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PHOTOS: 1st Bannock Bake Off held in Quesnel

Top three bannock makers selected by tasters

Freshly made bannock was spread with butter and jam as dozens gathered at the Quesnel Tillicum Society Native Friendship Centre for the 1st annual Bannock Bake Off.

Different types of the traditional fry bread staple in Indigenous communities were sampled Saturday, Sept. 17, with the top three winners selected by tasters taking home a flower bouquet, gift cards, medallion and bragging rights.

“First and foremost, we needed something in our community since COVID-19,” said organizer Amy Robertson. “Just something fun and something that’s going to bring in a lot of different people from a lot of different ethnic and cultural groups.”

According to Robertson, the Quesnel Tillicum Society Native Friendship Centre has also changed a fair bit over the years, of which many are unaware.

All bannock was prepared off-site and divided into sample-friendly pieces for tasters.

“Personally, what I love about it is the memories that I have as a child,” Robertson said. “Making bannock with my aunt and that quality time.”

Of the more than seven tables lined with bannock and spreads, tasters were put to the test of choosing the best three.

Winning first place Raven Joseph, who can usually be spotted selling bannock at various events in the Prince George area with Datsan Cho Bannock-Raven’s Fun Buns.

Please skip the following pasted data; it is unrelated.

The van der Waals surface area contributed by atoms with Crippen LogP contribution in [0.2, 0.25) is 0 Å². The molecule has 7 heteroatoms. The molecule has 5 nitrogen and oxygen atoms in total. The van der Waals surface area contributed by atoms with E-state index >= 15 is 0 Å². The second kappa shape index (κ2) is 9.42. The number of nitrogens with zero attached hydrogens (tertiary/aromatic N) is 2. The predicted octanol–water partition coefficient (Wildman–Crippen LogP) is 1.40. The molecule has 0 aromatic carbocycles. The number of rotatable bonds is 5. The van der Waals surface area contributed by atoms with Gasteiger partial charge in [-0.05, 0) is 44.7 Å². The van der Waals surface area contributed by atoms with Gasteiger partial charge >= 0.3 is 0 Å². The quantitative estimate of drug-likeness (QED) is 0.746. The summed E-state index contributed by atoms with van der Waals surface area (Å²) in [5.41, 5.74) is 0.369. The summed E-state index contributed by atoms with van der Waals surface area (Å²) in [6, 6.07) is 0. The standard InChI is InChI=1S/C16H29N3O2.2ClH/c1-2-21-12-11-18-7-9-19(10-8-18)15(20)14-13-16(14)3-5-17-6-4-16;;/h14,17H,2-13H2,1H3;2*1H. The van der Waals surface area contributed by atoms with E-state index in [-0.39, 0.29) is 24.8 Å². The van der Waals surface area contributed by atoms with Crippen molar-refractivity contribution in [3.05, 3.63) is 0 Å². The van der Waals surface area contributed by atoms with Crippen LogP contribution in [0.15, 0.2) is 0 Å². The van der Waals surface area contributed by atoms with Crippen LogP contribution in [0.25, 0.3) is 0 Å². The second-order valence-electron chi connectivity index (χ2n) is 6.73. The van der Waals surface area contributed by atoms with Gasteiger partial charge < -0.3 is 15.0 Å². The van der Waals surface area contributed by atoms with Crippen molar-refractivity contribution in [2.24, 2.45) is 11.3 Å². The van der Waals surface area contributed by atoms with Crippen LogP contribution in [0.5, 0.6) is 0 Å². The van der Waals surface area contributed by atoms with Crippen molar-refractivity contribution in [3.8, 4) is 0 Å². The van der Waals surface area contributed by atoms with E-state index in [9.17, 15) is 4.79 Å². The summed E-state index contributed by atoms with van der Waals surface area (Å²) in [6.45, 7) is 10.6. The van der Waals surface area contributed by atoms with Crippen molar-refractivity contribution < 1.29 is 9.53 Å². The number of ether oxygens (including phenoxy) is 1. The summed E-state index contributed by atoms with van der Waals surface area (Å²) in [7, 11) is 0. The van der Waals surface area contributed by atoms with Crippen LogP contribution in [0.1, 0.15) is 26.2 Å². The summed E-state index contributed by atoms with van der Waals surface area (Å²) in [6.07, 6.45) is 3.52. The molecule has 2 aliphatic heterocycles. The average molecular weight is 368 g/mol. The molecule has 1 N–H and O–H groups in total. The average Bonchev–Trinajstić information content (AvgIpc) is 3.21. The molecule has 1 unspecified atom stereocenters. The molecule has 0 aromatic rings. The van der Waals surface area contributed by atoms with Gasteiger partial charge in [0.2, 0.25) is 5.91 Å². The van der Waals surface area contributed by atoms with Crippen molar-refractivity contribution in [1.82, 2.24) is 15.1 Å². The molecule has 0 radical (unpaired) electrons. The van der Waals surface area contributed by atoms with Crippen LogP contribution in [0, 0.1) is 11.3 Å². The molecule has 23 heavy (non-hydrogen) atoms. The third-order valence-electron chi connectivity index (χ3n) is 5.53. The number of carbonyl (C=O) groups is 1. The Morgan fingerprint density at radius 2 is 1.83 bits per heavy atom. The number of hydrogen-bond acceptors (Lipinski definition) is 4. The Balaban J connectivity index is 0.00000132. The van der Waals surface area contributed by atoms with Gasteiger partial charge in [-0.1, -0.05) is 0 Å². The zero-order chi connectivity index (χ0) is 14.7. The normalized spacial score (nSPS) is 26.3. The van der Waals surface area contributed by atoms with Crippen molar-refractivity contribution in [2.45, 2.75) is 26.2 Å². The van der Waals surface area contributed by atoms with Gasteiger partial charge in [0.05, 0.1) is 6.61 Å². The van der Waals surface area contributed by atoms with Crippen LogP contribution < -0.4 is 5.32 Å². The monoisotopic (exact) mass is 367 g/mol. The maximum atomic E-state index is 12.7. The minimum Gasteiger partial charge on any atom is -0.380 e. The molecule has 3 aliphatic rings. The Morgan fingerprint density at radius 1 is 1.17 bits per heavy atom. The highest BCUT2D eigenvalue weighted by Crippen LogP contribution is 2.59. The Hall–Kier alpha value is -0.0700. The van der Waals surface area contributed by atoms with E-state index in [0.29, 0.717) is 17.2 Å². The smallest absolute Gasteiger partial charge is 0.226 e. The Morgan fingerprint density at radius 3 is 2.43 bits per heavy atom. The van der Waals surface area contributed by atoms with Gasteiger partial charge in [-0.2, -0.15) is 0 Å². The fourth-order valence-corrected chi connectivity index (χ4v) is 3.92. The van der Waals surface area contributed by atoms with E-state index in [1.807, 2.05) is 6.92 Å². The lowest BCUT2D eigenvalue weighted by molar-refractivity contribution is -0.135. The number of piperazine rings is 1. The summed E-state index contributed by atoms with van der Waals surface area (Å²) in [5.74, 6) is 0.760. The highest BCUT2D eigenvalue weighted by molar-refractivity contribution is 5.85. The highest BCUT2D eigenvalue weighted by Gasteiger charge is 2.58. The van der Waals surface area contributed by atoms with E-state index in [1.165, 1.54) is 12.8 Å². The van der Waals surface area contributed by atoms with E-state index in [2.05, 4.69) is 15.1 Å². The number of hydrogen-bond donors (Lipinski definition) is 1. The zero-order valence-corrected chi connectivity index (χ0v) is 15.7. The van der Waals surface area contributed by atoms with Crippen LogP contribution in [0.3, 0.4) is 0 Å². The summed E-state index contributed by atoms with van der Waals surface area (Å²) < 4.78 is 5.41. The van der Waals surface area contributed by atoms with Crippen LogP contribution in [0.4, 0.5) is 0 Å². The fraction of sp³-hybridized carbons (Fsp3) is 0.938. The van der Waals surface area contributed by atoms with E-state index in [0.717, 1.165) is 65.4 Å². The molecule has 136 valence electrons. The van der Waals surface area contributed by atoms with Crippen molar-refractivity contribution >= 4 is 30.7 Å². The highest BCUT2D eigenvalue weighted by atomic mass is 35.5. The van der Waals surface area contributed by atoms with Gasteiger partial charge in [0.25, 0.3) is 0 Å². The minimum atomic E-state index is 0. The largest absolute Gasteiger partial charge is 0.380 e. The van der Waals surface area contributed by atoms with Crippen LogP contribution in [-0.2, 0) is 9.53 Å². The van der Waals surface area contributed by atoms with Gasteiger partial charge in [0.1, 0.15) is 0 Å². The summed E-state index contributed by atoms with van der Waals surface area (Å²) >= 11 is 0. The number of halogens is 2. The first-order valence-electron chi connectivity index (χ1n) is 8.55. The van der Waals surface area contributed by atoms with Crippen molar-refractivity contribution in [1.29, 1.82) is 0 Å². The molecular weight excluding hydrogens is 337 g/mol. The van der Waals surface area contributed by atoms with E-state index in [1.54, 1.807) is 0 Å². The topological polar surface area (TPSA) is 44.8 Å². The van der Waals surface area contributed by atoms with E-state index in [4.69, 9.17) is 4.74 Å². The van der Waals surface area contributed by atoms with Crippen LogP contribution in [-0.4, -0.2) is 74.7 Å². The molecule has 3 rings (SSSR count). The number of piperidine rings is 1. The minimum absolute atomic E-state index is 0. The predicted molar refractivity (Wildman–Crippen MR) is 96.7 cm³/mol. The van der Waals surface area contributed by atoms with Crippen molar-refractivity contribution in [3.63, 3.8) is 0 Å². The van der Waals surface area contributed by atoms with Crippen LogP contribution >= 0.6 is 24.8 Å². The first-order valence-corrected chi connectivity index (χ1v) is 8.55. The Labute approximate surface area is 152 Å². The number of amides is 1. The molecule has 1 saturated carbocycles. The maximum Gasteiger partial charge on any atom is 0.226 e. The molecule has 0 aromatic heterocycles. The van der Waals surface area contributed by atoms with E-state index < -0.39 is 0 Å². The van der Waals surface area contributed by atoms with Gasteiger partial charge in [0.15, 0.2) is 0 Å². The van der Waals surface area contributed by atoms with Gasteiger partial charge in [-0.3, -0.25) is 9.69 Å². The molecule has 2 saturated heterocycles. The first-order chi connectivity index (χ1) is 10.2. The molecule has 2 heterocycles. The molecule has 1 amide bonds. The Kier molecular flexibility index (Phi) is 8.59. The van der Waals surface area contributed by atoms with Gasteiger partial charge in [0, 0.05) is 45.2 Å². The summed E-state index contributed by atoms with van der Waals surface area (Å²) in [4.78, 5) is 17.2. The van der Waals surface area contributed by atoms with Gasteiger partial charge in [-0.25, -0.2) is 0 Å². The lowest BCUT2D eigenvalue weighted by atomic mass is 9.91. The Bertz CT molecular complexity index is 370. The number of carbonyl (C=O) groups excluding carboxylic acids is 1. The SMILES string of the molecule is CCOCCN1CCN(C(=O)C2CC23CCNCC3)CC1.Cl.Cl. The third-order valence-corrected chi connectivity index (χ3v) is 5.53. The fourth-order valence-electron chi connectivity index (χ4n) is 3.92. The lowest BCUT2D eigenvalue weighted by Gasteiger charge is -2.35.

Joseph has been making bannock for the past ten years.

“My mom gave me her recipe over the phone, and it took me probably five years to get it good because it kept turning into hockey pucks for a while,” Joseph said with a laugh. “I just kept practicing.”

As first place winner Joseph also had her name engraved on a trophy that Robertson said will remain at the Quesnel Tillicum Society Native Friendship Centre.

Second place went to Debbie Martin, who learned how to make bannock from elders in her family, including her grandmother, mother, and aunt in Fort St. James.

She enjoys making bannock for her grandchildren.

“It was fun, and I could do it again only if I get her [Joseph] recipe,” Martin jokingly said. “She has to enlighten me what she did.”

Third place went to Yvonne Reimer, who also likes making the traditional fry bread she learned from her mother for her grandchildren.

Reimer recalled making hundreds of pieces of bannock at the Quesnel Junior School where she showed students how to make it.

“I’m 68 years old, and I’ve been making bannock since I was eight, and this was awesome,” Reimer said. “They should have done this years ago.”

Read More: VIDEO: Restoring the culinary and cultural bounty of ancient Indigenous sea gardens in B.C.

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